published at 12:12pm on 12/22/11
Update: As of January 20th, 2012, PIPA and SOPA have been postponed. That said, please read the rest of this piece to understand why mucking with the DNS system is a terrible, terrible idea and why any similar legislation in the future should not be allowed to pass.
“Well that didn’t take long…” emailed my coworker. “SOPA already doesn’t matter at all.”
He included a link to a Firefox plugin that would bypass the DNS blocking that could be used to enforce SOPA or similar legislation.
The interesting thing about the sentiment that “SOPA already doesn’t matter at all” is that it suggests that once there is a technological workaround to bad legislation then the legislation itself is nothing to be concerned about. Yet the exact opposite is true, especially when it comes to the very narrow piece of legislation that dictates that the mechanism for restricting access to offending sites is to compel US-based DNS providers to drop the offending sites off of the Internet.
You see, DNS is a pretty straight-forward mechanism by which a domain name like “youtube.com” is converted into an IP address like “22.214.171.124.” This works like a big game of telephone, where your computer first asks the name server it knows about whether or not it knows where “youtube.com” lives on the Internet. If it does, it tells you. If it doesn’t, it asks another server up the chain for the answer, and so on until an authorized server returns a response.
The text of SOPA that affects the DNS mechanism reads as follows:
A service provider shall take technically feasible and reasonable measures designed to prevent access by its subscribers located within the United States to the foreign infringing site (or portion thereof) that is subject to the order, including measures designed to prevent the domain name of the foreign infringing site (or portion thereof) from resolving to that domain name’s Internet Protocol address.
This means that when you try to go to a website that the US Attorney General has decided should be blocked, your ISP will respond with a notice that tells you that the site is no longer available (like that page you get when you go to a Starbucks and they tell you that the Internet is being provided free by AT&T). But there’s a catch. The catch is that the website is still online. SOPA (and PROTECT IP) don’t actually have any provisions for taking the sites down. Instead, they just make it so your ISP can’t tell you where they are on the Internet.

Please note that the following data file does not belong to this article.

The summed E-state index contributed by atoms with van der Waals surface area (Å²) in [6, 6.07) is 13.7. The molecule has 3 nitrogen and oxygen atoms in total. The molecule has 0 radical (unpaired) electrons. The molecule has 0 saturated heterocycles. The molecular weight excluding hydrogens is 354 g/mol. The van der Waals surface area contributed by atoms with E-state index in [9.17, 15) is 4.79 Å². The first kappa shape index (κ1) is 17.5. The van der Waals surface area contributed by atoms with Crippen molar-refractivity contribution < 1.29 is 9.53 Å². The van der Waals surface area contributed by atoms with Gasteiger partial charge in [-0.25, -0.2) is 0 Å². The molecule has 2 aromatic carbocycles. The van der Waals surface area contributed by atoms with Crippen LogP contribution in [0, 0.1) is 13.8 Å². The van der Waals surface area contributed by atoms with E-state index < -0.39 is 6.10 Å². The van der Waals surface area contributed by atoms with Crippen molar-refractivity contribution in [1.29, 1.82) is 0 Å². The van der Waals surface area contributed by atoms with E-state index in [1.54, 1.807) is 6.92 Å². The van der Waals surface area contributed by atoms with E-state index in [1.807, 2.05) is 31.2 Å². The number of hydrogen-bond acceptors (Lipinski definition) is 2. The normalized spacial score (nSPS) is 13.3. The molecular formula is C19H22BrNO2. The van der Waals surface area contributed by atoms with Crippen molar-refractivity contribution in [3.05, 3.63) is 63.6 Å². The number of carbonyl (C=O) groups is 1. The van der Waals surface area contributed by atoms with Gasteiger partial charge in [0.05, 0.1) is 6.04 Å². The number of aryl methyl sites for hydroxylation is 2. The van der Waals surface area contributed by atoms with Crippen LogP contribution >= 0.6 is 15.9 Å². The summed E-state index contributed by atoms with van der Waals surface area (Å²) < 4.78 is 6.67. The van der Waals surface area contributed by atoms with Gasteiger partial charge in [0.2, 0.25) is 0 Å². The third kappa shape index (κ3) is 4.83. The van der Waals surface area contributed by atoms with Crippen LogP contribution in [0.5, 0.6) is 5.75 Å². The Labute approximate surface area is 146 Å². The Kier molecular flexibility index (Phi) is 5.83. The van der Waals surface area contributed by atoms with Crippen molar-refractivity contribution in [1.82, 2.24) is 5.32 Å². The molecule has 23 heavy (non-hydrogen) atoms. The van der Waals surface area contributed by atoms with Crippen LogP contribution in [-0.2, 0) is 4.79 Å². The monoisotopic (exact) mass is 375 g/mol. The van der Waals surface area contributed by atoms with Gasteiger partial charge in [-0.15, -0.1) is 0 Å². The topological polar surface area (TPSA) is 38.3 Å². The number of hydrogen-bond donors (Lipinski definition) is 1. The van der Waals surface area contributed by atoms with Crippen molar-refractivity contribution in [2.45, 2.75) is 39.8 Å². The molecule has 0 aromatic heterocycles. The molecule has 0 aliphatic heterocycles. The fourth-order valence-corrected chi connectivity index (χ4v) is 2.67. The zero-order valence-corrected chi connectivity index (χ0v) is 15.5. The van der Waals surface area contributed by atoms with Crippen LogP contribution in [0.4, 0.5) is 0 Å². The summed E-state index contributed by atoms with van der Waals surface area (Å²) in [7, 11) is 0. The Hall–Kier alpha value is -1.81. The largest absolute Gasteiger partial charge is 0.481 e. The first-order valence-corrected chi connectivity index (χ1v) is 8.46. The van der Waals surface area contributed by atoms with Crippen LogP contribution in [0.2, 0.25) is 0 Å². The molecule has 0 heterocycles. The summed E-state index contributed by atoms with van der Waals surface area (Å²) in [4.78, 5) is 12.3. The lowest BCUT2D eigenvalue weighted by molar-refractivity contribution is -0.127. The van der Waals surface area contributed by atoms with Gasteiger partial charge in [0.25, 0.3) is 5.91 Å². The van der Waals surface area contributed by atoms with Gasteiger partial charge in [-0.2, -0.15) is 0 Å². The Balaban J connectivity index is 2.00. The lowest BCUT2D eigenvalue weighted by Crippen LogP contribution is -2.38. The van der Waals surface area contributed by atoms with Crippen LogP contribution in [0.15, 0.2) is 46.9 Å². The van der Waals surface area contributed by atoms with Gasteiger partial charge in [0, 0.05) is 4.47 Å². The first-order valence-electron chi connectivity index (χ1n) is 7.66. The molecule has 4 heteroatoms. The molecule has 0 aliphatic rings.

I know what you’re wondering now – you’re wondering whether you could just tell your computer to use DNS servers that are outside of the US (where the law can’t dictate what they do) and have the system work exactly the same as it does now.
The answer, my friends, is yes. That is exactly what you can do.
If SOPA is passed, and if the DNS blocking that SOPA legislates starts being put into place, there are going to be numerous blog posts published telling users how to change their DNS servers to ones that are not restricted by the US government.
So why is this so bad?
Well it’s bad because it breaks the technical promise that all DNS servers now make that they will do their best to resolve a name into an IP address for you. You see, most of the Internet is made up of these promises. Nobody passed a law that said that DNS servers should work this way. This is just the mechanism that was developed, and that everyone decided would be a good idea for the good of the network as a whole. In fact, over the years there have been pushes for people to provide alternative DNS systems than the main one that we use today, but they never really caught on because the Internet does not work unless everyone does the same thing. Once people stop trusting that their DNS servers are going to return the same address as someone else’s DNS servers, then the trust in the underlying system breaks down. As a user, I already have the right to change the name servers that my computers use, but I will only do so if I know what I’m doing.
But if a site I’m going to is being blocked, and I know that the information I am looking for is still on the Internet, and I know I can easily get to it by plugging some foreign DNS servers into my computer, I will probably do so. In doing so, however, I have done two things. First, I have opened myself up to potential harm by using DNS servers that may or may not adhere to the original promise I was made in the first place. While my ISP’s name server might have been blocking the foreign blocked entity I was trying to get to, this new server might be blocking other sites and redirecting me to phishing sites without my knowing it. But even more than that, it establishes a world where the underlying DNS service can become fractured. Where service providers can choose what names to resolve and what names not to, because there has been precedent set for this behavior.
The Internet only works because everyone who participates in it agrees on the way things work. You can not break that agreement and still have a functioning Internet.
Filed under: Technology